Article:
What is sabbatical leave?
An ideal work-life balance is essential for the individual growth of any employee. However, that idealism often requires more than just the regular daily work routine. Many workers have interests and passions that they dream to follow but don’t get the time to do them because of their busy schedules. That’s where sabbaticals come in.
Sabbaticals provide employees with an opportunity to move forward in their lives - work on a personal project, study, travel, write - or do anything else that excites them.
But what, exactly, is a sabbatical? How does it work? How can it affect your workspace? Here’s everything you need to know.
What is Sabbatical leave?
A sabbatical, also known as sabbatical leave, is a long-term leave granted to an employee. It originated from universities when professors got long-term leaves to work on personal researches, write books or papers, study further, or travel to an overseas university. However, the concept of sabbaticals soon spread towards workspaces and organisations.
Sabbatical leaves aren’t as common as sick leaves or vacations; however, they are viable for employees who have been in service for a long time and need a break now. Usually, a Sabbatical leave is granted to employees who have been working with the organisation for more than five years.
Depending on the organisation’s policies, sabbaticals could be paid or unpaid. Many organisations also offer sabbaticals as a benefit to loyal employees. In 2018, a report concluded that around 15% of employers were offering sabbaticals to benefit their employees. However, only 5% of them were paid.
How long can a sabbatical leave be?
The duration of a sabbatical isn’t universal; it depends on the university’s policies or organisation in question. However, here’s a general outlook.
Universities can offer sabbaticals to their professors for six months or 12 months. A 12- month sabbatical is known as a sabbatical year.
Organisations offer up to a few months of Sabbatical to their employees. However, the precise duration depends on the number of years an employee has been on services. Moreover, some organisations may offer more prolonged Sabbatical to their employees while others won’t. Adobe, for example, offers up to 4 weeks of Sabbatical to employees who have been employed for more than 5 years and 5 weeks of Sabbatical to employees who have been working for 10+ years.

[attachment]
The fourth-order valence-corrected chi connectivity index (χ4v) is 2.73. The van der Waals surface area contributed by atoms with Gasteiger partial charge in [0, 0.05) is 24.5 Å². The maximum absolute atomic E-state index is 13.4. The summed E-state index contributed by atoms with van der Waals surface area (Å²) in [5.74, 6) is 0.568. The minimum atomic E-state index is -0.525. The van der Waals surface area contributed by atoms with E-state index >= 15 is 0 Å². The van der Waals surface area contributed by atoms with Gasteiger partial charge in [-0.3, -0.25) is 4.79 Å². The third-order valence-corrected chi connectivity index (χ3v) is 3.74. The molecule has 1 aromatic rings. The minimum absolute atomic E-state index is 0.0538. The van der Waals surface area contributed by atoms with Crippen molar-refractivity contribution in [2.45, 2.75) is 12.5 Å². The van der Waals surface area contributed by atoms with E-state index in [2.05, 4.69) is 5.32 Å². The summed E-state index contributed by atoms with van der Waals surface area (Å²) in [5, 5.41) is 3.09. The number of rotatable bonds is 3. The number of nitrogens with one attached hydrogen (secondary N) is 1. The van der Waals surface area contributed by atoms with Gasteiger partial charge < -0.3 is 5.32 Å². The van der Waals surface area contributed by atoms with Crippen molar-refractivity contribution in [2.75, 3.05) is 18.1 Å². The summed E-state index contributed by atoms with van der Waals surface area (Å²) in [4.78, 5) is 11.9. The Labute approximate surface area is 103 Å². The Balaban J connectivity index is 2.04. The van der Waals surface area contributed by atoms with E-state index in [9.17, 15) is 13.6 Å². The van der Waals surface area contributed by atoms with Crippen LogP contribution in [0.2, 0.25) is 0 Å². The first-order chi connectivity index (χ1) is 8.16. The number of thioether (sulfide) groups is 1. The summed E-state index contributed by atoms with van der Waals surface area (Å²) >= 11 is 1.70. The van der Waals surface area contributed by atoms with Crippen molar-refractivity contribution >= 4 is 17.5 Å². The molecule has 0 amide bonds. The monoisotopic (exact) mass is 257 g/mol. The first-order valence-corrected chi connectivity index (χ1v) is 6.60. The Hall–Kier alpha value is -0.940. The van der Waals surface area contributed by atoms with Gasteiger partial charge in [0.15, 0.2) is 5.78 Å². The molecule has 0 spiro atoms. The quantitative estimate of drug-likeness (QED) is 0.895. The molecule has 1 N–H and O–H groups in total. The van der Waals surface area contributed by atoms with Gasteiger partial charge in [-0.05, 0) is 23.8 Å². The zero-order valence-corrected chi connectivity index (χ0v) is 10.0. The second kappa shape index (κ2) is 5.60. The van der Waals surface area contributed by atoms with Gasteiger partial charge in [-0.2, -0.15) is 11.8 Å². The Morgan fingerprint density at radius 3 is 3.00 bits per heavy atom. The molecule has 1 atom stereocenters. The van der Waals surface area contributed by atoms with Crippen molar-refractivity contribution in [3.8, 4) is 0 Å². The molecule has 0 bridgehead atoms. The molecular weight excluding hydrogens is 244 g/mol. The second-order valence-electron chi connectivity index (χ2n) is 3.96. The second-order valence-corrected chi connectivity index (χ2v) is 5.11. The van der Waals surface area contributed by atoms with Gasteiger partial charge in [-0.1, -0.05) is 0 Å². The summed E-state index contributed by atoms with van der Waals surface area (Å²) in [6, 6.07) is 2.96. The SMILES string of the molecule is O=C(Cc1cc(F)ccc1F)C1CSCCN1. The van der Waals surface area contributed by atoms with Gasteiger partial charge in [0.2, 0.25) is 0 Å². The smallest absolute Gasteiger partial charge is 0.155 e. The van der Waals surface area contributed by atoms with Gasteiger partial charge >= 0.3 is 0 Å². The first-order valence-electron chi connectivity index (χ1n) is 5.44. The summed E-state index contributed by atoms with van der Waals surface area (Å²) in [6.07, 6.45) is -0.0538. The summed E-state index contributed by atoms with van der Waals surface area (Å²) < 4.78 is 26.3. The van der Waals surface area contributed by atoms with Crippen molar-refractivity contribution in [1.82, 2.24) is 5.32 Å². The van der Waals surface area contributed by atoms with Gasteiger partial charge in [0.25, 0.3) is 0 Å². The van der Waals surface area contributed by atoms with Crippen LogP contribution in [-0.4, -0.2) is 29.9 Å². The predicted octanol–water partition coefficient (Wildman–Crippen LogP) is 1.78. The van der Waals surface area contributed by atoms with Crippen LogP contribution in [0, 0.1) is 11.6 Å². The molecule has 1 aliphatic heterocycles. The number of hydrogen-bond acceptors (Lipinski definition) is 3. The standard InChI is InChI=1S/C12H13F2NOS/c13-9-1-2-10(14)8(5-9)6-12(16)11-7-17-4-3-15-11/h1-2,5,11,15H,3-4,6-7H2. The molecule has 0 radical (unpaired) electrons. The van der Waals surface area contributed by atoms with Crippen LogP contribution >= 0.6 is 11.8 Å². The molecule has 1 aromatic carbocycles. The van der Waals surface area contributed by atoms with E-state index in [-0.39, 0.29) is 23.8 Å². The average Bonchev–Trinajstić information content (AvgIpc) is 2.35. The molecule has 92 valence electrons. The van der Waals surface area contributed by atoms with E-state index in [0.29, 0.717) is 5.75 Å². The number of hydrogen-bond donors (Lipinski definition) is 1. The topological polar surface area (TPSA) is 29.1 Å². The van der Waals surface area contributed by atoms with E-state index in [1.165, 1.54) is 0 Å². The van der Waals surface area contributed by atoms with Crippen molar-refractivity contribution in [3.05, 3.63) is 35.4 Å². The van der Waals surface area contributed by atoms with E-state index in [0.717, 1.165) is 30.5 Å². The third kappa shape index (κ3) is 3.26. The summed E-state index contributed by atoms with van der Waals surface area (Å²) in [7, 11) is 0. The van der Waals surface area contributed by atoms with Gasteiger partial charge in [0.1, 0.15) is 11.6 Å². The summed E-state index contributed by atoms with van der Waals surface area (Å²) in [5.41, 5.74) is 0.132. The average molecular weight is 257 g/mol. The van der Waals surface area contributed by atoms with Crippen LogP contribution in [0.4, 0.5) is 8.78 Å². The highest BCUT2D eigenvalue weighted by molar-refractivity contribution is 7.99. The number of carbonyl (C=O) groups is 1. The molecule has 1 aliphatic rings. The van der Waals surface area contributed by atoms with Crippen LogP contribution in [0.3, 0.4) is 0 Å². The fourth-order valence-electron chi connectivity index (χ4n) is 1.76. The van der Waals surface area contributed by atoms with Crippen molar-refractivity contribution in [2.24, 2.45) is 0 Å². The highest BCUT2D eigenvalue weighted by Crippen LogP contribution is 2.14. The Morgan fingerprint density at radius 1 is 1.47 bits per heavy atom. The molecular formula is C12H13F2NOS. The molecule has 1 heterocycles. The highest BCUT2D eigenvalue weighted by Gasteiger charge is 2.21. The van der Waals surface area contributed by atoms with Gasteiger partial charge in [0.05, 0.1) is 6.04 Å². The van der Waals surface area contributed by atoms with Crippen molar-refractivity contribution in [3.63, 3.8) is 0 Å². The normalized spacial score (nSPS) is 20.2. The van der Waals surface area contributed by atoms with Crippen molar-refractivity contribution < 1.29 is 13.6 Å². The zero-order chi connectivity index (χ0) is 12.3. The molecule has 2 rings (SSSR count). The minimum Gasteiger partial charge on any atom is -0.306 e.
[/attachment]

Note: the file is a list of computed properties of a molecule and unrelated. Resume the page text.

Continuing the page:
Are sabbaticals Paid?
It entirely depends on the organisation’s policies; some may offer paid sabbaticals while others won’t. However, some organisations and institutes may offer a percentage of their payroll during the sabbatical period.
What are the benefits of sabbaticals?
There are numerous benefits of sabbaticals for employees, as well as their employer organisations.
Sabbatical leaves offer workers a brief of work, letting them refresh their minds and return to work with a fresh mindset. If they’re utilising the Sabbatical to gain new skills or experience, it will benefit the organisation in the long term.
In teams of employers, a sabbatical is preferable over an employee quitting their job. Because if an employee quits, the employer has to hire a new one and train them from scratch. If the person taking the Sabbatical is a manager or leader, the employee who takes their position in the meantime gains valuable work experience.
What are the downsides of sabbatical leave?
Depending on the position and importance of the employee taking the Sabbatical, the organisation might have to face administrative difficulties. It might also have to bear substantial costs to cover the work value of the employee in question.
As incredible as it is to take a sabbatical leave, it also comes with its fair share of cons. Here are some of the cons of taking a sabbatical:
- One of the things to note is that returning to work can be challenging. If the employee has taken a year out of their work to travel the world, returning to their old routine might feel depressing.
- Things might have changed when the employee has been out of work; therefore, they will most likely need to catch up on everything they have missed. It means the employee will need to learn new processes, new tools, and maybe even get to know new team members that your employer have brought on during their Sabbatical.
Why should employers consider allowing sabbatical leaves?
As mentioned earlier, sabbaticals provide employees with an opportunity to shift their focus and refresh their minds. It ultimately benefits the employers as they feast on a restored, improved set of skillset by their employees. Sabbaticals prevent employees from quitting their jobs, letting employers not having to worry about hiring new workers.
What should HR consider before allowing a sabbatical?
There are numerous questions an HR department must ask itself before allowing sabbaticals. However, here are few, most important ones:
- How long can I allow an employee to be gone?
- How often can sabbaticals be in my organisation?
- How will we handle the workflow in the meantime?
- What would be the process of applying for a sabbatical?
- Will there be a penalty if the employee fails to return on time?
All in all, you need to address any piece of concern you might have regarding granting sabbaticals.
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